Object lessons –
they’re not just for
kids’ sermons any
The importance of object lessons
Men’s brains are less verbal than women’s. This is
another reason Jesus used object lessons. His teachings
survive to this day because men remembered them.
Has the male brain changed? No. Men still need
concrete objects to cement truth into their minds.
For example, if your message is on sin and forgiveness,
bring a bow, arrow and target to represent the Biblical
concept of missing the mark. Or better yet, invite a local
archer to illustrate the concept for you. Guys will love
seeing an expert firing arrows into a target. And they will
not soon forget the spiritual truth they learned.
The web site
movieministry.com has
hundreds of
illustrations from
popular movies. Also
check out
sermonspice.com and
Verbal illustrations and stories
Choose illustrations from battle, adventure, survival,
sports, aeronautics and the outdoors. Personal stories
are best, especially if you served in the military or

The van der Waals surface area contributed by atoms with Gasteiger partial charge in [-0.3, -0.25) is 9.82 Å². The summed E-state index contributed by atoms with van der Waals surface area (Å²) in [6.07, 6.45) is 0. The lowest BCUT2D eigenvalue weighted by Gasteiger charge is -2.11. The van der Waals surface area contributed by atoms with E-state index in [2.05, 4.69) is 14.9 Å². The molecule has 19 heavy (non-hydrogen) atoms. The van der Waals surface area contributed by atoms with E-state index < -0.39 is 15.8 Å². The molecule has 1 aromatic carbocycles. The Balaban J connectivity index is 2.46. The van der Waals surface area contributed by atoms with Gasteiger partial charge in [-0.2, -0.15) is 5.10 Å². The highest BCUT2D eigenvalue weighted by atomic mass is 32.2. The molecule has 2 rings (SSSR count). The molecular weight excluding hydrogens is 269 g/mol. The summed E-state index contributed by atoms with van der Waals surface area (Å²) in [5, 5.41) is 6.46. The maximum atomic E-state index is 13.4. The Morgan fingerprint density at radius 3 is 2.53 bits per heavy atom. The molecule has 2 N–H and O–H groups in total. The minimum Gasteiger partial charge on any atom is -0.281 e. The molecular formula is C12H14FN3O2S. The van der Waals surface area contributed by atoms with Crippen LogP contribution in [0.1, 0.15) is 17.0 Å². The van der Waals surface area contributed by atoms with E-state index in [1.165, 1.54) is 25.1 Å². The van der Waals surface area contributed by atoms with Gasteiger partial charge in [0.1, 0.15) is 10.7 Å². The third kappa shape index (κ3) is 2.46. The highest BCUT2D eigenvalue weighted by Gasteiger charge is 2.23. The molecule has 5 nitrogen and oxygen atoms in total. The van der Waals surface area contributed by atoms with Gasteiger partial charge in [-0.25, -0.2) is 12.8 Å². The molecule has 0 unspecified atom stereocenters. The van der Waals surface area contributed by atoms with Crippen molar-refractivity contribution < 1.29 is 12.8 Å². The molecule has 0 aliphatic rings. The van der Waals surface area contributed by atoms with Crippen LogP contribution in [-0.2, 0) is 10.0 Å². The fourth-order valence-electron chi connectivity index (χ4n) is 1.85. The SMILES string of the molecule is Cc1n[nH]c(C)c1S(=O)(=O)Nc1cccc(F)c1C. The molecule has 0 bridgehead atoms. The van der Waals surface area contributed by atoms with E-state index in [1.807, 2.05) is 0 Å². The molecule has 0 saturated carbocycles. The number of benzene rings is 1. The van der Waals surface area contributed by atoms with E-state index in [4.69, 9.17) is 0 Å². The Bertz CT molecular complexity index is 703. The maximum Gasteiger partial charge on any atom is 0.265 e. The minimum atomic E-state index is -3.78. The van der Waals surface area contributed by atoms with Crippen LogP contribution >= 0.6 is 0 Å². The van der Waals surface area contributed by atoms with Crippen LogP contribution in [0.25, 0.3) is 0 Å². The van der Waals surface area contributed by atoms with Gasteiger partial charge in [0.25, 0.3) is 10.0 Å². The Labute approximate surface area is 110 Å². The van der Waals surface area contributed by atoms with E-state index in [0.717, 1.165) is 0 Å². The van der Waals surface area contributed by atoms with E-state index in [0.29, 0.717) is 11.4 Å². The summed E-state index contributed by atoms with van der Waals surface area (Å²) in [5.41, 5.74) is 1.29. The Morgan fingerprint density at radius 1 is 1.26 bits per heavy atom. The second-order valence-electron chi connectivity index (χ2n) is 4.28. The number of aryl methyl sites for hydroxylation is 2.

worked in blue-collar field.
Use media to enhance your message
It’s often wise to set up your sermon with a video clip
from a popular movie. Men enjoy movies, and they like
action films. A good clip from a “men’s picture” relating
to the topic helps lower men’s defences.
A short drama can be a powerful illustration. But, make
sure you’ve got a good script and talented actors.
There’s nothing worse than a half-baked drama.
If you use PowerPoint, you can embed lots of pictures,
sound effects, or even a snippet of a popular song. The
more variety you include, the more men will like it.
Before the offering, invite visitors to “be our guests.” Let
them know they’re not expected to give.
Humour and fun
Guys love to laugh. They are the number one viewers of